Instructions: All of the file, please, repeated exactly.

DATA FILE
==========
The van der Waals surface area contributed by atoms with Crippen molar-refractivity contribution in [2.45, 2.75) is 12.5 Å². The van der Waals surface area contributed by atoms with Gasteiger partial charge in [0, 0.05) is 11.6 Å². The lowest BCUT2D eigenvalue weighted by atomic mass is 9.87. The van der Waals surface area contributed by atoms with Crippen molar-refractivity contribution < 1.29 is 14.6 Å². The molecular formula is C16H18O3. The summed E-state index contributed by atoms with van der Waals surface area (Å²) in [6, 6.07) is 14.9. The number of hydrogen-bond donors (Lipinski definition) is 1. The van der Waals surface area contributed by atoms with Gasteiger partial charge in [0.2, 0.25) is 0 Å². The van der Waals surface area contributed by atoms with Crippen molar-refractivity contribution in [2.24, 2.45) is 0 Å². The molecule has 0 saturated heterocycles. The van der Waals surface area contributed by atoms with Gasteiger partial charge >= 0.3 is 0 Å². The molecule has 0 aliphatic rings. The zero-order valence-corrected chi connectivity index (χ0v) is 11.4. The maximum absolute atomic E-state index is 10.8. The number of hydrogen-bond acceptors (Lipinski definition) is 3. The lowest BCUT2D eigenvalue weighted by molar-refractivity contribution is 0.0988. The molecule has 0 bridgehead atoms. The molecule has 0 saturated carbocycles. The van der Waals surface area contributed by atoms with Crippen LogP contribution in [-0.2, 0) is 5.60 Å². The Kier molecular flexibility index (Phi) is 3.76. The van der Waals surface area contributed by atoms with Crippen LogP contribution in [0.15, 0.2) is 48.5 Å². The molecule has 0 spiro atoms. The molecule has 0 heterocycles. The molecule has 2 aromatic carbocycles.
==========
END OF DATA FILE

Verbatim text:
The van der Waals surface area contributed by atoms with Crippen molar-refractivity contribution in [2.45, 2.75) is 12.5 Å². The van der Waals surface area contributed by atoms with Gasteiger partial charge in [0, 0.05) is 11.6 Å². The lowest BCUT2D eigenvalue weighted by atomic mass is 9.87. The van der Waals surface area contributed by atoms with Crippen molar-refractivity contribution < 1.29 is 14.6 Å². The molecular formula is C16H18O3. The summed E-state index contributed by atoms with van der Waals surface area (Å²) in [6, 6.07) is 14.9. The number of hydrogen-bond donors (Lipinski definition) is 1. The van der Waals surface area contributed by atoms with Gasteiger partial charge in [0.2, 0.25) is 0 Å². The van der Waals surface area contributed by atoms with Crippen molar-refractivity contribution in [2.24, 2.45) is 0 Å². The molecule has 0 saturated heterocycles. The van der Waals surface area contributed by atoms with Gasteiger partial charge >= 0.3 is 0 Å². The molecule has 0 aliphatic rings. The zero-order valence-corrected chi connectivity index (χ0v) is 11.4. The maximum absolute atomic E-state index is 10.8. The number of hydrogen-bond acceptors (Lipinski definition) is 3. The lowest BCUT2D eigenvalue weighted by molar-refractivity contribution is 0.0988. The molecule has 0 bridgehead atoms. The molecule has 0 saturated carbocycles. The van der Waals surface area contributed by atoms with Crippen LogP contribution in [-0.2, 0) is 5.60 Å². The Kier molecular flexibility index (Phi) is 3.76. The van der Waals surface area contributed by atoms with Crippen LogP contribution in [0.15, 0.2) is 48.5 Å². The molecule has 0 spiro atoms. The molecule has 0 heterocycles. The molecule has 2 aromatic carbocycles.